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He (Herod the Great, King of Judea in 37-4 BC) had gotten a great many of them (fortresses) already, and among them the strongest of them all, Masada.
Flavius Josephus - The Wars of the Jews - Chapter 12:1 - Translation by William Whiston
Josephus was the leader of the First Jewish Revolt in Galilee and in 67 AD he was captured by Roman general Vespasian who became emperor two years later. Josephus, who had prophesied the event, became an adviser to Titus, Vespasian's son, during the rest of the campaign. He was eventually freed and, consistent with Roman usage, he added the "surname" of his patrons (gens Flavia) to his name. He then wrote several books (in Greek) on the history of the Jews which were meant for a Hellenized audience, but nonetheless are the main source of information for historians and archaeologists on many events which occurred during the First Jewish Revolt and in the century which preceded it.
View from the Dead Sea side
Herod built a wall round about the entire top of the hill, seven furlongs long; it was composed of white stone; its height was twelve, and its breadth eight cubits; there were also erected upon that wall thirty-eight towers, each of them fifty cubits high. Flavius Josephus
Sebbeh (Masada) - This magnificent fortress was carefully planned with a tape and prismatic compass. The plateau is 410 feet above sea- level, or 1,700 feet above the Dead Sea shore. It is, roughly speaking, lozenge-shaped, measuring 2,080 feet along its length north and south, 1,050 feet east and west. On each side are steep precipices, the plateau being isolated by two gorges, and being, in fact, a piece broken away from the main cliff. (..) The mountain is surrounded by a wall of rude unhewn masonry, of moderate size. This seems to have had chambers within it. The length is 4,880 feet, which is not very far from Josephus's estimate of 7 furlongs.
Claude Reignier Conder - The survey of western Palestine - 1883
Most likely the landscape surrounding the rock of Masada at Herod's time was not as rugged and barren as it is today and yet the fortress was regarded as impregnable because of its natural defences.
"The Snake Path", the eastern access to the fortress
There are two ascents to the mountain. One on the east, the other
on the west. The eastern ascent is in a semi-ruinous condition, but the
side wall is visible down the precipice. Josephus gives a length of 30 furlongs for this ascent (called the Serpent). Conder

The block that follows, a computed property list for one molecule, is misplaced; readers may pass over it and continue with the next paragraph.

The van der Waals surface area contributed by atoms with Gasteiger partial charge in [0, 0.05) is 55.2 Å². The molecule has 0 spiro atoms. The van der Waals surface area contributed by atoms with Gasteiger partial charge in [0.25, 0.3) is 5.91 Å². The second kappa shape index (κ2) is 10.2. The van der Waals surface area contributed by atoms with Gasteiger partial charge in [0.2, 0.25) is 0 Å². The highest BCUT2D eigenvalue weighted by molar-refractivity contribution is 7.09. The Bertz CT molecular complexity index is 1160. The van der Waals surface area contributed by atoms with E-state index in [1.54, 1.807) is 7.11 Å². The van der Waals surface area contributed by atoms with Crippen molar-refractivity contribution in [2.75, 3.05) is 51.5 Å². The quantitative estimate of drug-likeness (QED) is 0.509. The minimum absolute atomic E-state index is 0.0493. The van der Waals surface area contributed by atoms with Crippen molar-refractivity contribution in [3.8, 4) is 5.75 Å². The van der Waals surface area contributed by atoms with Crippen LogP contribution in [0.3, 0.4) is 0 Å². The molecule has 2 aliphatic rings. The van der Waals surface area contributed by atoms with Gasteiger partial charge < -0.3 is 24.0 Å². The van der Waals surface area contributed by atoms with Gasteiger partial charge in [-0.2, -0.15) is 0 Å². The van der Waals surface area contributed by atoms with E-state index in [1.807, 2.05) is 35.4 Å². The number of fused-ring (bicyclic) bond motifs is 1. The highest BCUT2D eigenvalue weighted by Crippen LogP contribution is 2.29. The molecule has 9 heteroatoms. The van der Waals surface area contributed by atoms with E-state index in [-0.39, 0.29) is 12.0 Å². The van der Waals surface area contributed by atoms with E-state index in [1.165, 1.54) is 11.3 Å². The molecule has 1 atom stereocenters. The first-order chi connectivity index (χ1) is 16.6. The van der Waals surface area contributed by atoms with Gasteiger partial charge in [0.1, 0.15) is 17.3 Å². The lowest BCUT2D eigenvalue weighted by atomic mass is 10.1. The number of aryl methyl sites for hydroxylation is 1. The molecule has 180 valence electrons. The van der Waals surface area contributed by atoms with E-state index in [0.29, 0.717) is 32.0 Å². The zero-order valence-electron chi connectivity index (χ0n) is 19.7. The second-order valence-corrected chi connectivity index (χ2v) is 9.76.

Masada was located at the south-eastern border of the Kingdom of Judea near Idumea (aka Edom), a region where Herod himself was born. Idumea was a sort of very small buffer state between Judea and the Nabatean Kingdom which controlled most of today's Jordan and Negev, a desert south of Judea. The Nabatean town of Mamfis in that desert was only thirty miles to the south-west of Masada.
Diodorus, who says the sea was sixty two miles and
a half long, and seven and a half broad, seems to be nearer the truth,
especially as to the breadth, which is commonly said to be ten miles;
and the length is generally computed to be sixty; but it did not appear
to me to be above a league broad, though I might be deceived by the
height of the mountains on the other side, and it may be broader in the
Richard Pococke - A Description of the East and Some Other Countries - 1745
Today the level of the Dead Sea is dramatically lower than it was in the 1960s (and in antiquity). The image above was taken in early March, when the sea level was relatively high.
Masada controlled a trade route along the western shore of the Dead Sea which was an alternative to the Nabatean one on the eastern shore. It was not the only Jewish settlement in the area. At Ein Gedi, fifteen miles to the north, archaeologists have found evidence of a small town with a decorated synagogue.
Northern palace: (left) model; (right) view of the lower and middle terraces from the upper one
At the north-end of the fortress there is a round tower, about 30 feet
diameter, and 70 feet below the top of the plateau. The wall of the tower
is very thick, with two rings of ashlar and rubble within. Below this
again is another square outwork, on the face of the cliff. Conder